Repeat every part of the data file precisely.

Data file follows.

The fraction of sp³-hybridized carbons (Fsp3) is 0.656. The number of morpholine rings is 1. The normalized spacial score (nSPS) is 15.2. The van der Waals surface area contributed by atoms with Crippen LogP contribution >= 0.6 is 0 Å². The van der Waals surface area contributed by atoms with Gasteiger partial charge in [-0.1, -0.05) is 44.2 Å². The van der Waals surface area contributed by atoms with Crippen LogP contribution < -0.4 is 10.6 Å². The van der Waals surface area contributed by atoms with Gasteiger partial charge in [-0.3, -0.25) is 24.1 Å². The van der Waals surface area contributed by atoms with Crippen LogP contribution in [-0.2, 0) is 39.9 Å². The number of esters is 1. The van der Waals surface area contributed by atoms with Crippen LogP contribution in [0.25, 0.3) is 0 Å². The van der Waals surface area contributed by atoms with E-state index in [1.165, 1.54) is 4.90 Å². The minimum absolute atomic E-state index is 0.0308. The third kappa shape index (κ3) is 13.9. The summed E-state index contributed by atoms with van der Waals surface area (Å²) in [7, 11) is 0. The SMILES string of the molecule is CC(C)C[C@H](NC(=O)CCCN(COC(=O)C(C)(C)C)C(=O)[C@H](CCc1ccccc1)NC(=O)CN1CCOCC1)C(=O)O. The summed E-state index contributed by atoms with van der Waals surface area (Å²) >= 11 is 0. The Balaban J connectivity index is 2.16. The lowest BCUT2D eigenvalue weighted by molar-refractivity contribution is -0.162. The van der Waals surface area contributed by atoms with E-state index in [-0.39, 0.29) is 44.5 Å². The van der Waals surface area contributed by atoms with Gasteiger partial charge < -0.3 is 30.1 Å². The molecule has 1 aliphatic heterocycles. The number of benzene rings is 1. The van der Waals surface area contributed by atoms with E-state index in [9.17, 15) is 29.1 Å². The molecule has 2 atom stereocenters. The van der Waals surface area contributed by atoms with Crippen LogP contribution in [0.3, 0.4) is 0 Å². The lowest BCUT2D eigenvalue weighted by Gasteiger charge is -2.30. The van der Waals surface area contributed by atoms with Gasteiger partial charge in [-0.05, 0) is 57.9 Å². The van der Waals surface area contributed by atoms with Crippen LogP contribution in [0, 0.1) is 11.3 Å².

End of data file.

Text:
The fraction of sp³-hybridized carbons (Fsp3) is 0.656. The number of morpholine rings is 1. The normalized spacial score (nSPS) is 15.2. The van der Waals surface area contributed by atoms with Crippen LogP contribution >= 0.6 is 0 Å². The van der Waals surface area contributed by atoms with Gasteiger partial charge in [-0.1, -0.05) is 44.2 Å². The van der Waals surface area contributed by atoms with Crippen LogP contribution < -0.4 is 10.6 Å². The van der Waals surface area contributed by atoms with Gasteiger partial charge in [-0.3, -0.25) is 24.1 Å². The van der Waals surface area contributed by atoms with Crippen LogP contribution in [-0.2, 0) is 39.9 Å². The number of esters is 1. The van der Waals surface area contributed by atoms with Crippen LogP contribution in [0.25, 0.3) is 0 Å². The van der Waals surface area contributed by atoms with E-state index in [1.165, 1.54) is 4.90 Å². The minimum absolute atomic E-state index is 0.0308. The third kappa shape index (κ3) is 13.9. The summed E-state index contributed by atoms with van der Waals surface area (Å²) in [7, 11) is 0. The SMILES string of the molecule is CC(C)C[C@H](NC(=O)CCCN(COC(=O)C(C)(C)C)C(=O)[C@H](CCc1ccccc1)NC(=O)CN1CCOCC1)C(=O)O. The summed E-state index contributed by atoms with van der Waals surface area (Å²) >= 11 is 0. The Balaban J connectivity index is 2.16. The lowest BCUT2D eigenvalue weighted by molar-refractivity contribution is -0.162. The van der Waals surface area contributed by atoms with E-state index in [-0.39, 0.29) is 44.5 Å². The van der Waals surface area contributed by atoms with Gasteiger partial charge < -0.3 is 30.1 Å². The molecule has 1 aliphatic heterocycles. The number of benzene rings is 1. The van der Waals surface area contributed by atoms with E-state index in [9.17, 15) is 29.1 Å². The molecule has 2 atom stereocenters. The van der Waals surface area contributed by atoms with Crippen LogP contribution in [0.3, 0.4) is 0 Å². The lowest BCUT2D eigenvalue weighted by Gasteiger charge is -2.30. The van der Waals surface area contributed by atoms with Gasteiger partial charge in [-0.05, 0) is 57.9 Å². The van der Waals surface area contributed by atoms with Crippen LogP contribution in [0, 0.1) is 11.3 Å².